FCC Declares that EchoStar's Two Dish Plan Violates Statute and Rules
4/4. The Federal Communications Commission (FCC) issued a Declaratory Ruling and Order [21 pages in PDF] in which it declared that EchoStar's two dish plan violates both the Satellite Home Viewer Improvement Act of 1999 (SHIVA) and the FCC's regulations.
EchoStar, which is also known as the Dish Network, provides direct broadcast satellite (DBS) television service. EchoStar has placed some local stations in particular markets on ``wing slot´´ satellites, and as a result, some EchoStar subscribers are required to use a second satellite dish antenna to receive and view these local stations.
The FCC wrote that "The SHVIA grants satellite carriers a royalty free copyright license that enables satellite carriers to make secondary transmissions of a broadcast station’s signal into that station's local designated market area (``DMA´´) without obtaining the authorization of those holding copyrights in the individual programs broadcast by that station. In exchange, the law requires that, by January 1, 2002, if a satellite carrier carries one local broadcast station in a local market pursuant to this license, it must carry all qualified local broadcast stations in the market upon request. This requirement is also known as the ``carry one, carry all´´ rule." (Footnotes omitted.)
The SHIVA also provides, at 47 U.S.C. § 338(d), that "the satellite carrier shall retransmit the signal of the local television broadcast stations to subscribers in the stations' local market on contiguous channels and provide access to such station's signals at a nondiscriminatory price and in a nondiscriminatory manner on any navigational device, on-screen program guide, or menu."
The FCC did not amend its rules, or initiate a rule making proceeding. Nor did it interpret its rules to prohibit the use of a second dish antenna. Rather, it issued a declaratory ruling that "EchoStar's ``two-dish plan,´´ as implemented, violates Section 338(d) of the Act and Section 76.66(i) of the Commission's rules."
The FCC continued that "we find that EchoStar's offer of a ``free´´ dish has not been implemented as such and, in these instances, constitutes a violation of the statutory and regulatory prohibition of providing access to certain stations at a discriminatory price. In addition, we find that EchoStar does not, as required, retransmit the signal of local television broadcast stations to subscribers on contiguous channels and provide access to local television broadcast station signals in a nondiscriminatory manner on its on-screen program guide or menu. In essence, although it may be possible to offer certain local stations by use of a second antenna without engaging in prohibited conduct, we find that EchoStar has not done so in this case."
Ken Ferree, Chief of the FCC's Media Bureau, said in a release that "we took an important and necessary action to ensure that all broadcast stations are carried in a non- discriminatory manner. EchoStar's two dish plan was implemented in such a way as to make some stations unavailable to subscribers as a practical matter."
People and Appointments
4/4. Enrique Fiallo resigned as Ch/CEO of Enterasys. Vice Chairman J.E. Riddle and COO Jerry Shanahan resigned as well. Enterasys announced that William O'Brien will be interim CEO and Director, and Yuda Doron will be President. See, Enterasys release.
4/4. Carolyn Gleason was named head of the International Trade Practice Group of the law firm of McDermott Will & Emery. She focuses on dispute settlement under the General Agreement on Tariffs and Trade (GATT) and the World Trade Organization (WTO). The group handles WTO cases, import relief, customs work, export control work, bilateral and regional trade issues, trade legislation and other international trade matters, and preventing competitors from engaging in unfair trade practices. See, MWE release.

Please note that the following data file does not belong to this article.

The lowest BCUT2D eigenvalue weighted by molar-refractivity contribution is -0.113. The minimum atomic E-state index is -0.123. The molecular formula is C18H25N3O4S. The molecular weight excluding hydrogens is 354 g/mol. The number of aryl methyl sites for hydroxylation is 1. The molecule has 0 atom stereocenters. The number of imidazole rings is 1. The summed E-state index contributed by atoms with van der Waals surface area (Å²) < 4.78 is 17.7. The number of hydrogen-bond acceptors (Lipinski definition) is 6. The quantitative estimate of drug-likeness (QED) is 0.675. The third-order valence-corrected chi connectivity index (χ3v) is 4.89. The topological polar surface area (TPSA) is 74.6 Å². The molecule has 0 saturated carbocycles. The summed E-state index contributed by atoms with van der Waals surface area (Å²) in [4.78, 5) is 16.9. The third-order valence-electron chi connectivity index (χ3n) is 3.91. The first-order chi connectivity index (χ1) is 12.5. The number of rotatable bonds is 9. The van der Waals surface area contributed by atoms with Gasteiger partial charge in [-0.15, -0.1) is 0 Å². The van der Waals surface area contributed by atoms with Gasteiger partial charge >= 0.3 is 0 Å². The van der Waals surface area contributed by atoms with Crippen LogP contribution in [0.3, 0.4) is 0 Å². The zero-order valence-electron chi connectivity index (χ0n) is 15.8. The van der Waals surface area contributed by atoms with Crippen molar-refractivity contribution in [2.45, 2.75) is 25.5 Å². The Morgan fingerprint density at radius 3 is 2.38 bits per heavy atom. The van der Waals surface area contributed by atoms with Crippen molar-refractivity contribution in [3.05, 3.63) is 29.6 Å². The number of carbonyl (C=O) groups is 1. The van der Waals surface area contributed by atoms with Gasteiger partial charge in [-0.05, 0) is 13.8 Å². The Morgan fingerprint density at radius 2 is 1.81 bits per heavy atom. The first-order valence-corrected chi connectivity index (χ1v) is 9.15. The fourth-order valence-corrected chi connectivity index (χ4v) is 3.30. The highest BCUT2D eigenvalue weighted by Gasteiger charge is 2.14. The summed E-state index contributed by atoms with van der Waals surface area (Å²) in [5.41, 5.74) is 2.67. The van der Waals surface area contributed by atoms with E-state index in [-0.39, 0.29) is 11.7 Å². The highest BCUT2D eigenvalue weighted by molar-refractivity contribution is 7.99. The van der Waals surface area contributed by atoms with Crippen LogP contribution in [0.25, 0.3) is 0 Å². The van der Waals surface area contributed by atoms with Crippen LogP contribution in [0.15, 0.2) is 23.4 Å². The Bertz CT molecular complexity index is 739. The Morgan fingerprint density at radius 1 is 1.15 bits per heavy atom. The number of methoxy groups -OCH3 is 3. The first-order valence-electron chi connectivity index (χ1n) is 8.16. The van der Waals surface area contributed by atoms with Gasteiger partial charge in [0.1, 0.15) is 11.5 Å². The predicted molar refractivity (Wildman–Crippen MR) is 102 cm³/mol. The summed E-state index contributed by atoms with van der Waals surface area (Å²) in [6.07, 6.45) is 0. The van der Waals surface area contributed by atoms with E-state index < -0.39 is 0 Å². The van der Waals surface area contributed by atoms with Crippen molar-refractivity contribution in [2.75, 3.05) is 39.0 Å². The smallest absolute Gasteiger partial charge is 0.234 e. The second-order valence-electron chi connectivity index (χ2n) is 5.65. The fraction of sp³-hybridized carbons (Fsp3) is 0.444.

More News
4/4. Commerce Secretary Donald Evans announced that representatives of 15 companies will join him on a business development mission to Beijing and Shanghai, China, on April 21-25. Several tech companies will send representatives including Applied Materials (EVP David Wang), Borland Software (SVP/GC Keith Gottfried), Lucent (James Brewington), and Motorola (EVP Robert Barnett). See, release.
4/4. The Department of Commerce's National Telecommunications and Information Administration (NTIA) began its two day "Spectrum Summit". The summit is addressing spectrum allocation and efficiency, the spectrum requirements of new technologies, and regulatory processes. It continues on Friday, April 5, in the Ronald Reagan International Trade Center, 1300 Pennsylvania Avenue, NW. See, keynote speech by Commerce Secretary Donald Evans.
4/4. Qwest stated in a release that "it has been informed by the U. S. Securities and Exchange Commission (SEC) that it has approved a formal order of investigation of the company. The order covers the same subject matters as the SEC's informal investigation that Qwest previously disclosed."
4/4. Securities and Exchange Commission (SEC) Chairman Harvey Pitt gave a speech to the Kellogg Graduate School of Management and Northwestern Law School in Chicago, Illinois. He stated that "we need to revisit whether our system of corporate governance is set up to assist corporate leaders in making rational determinations about what the right thing to do is". He continued that "There are a number of ways current corporate governance standards can be improved to strengthen the resolve of honest managers and the directors who oversee management's actions and make them more responsive to the public's expectations and interests. We think the best way to do that is a two fold approach: first, make certain that officers and directors have a clear understanding of what their roles are, and second, apply serious consequences to those who do not live up to their fiduciary obligations."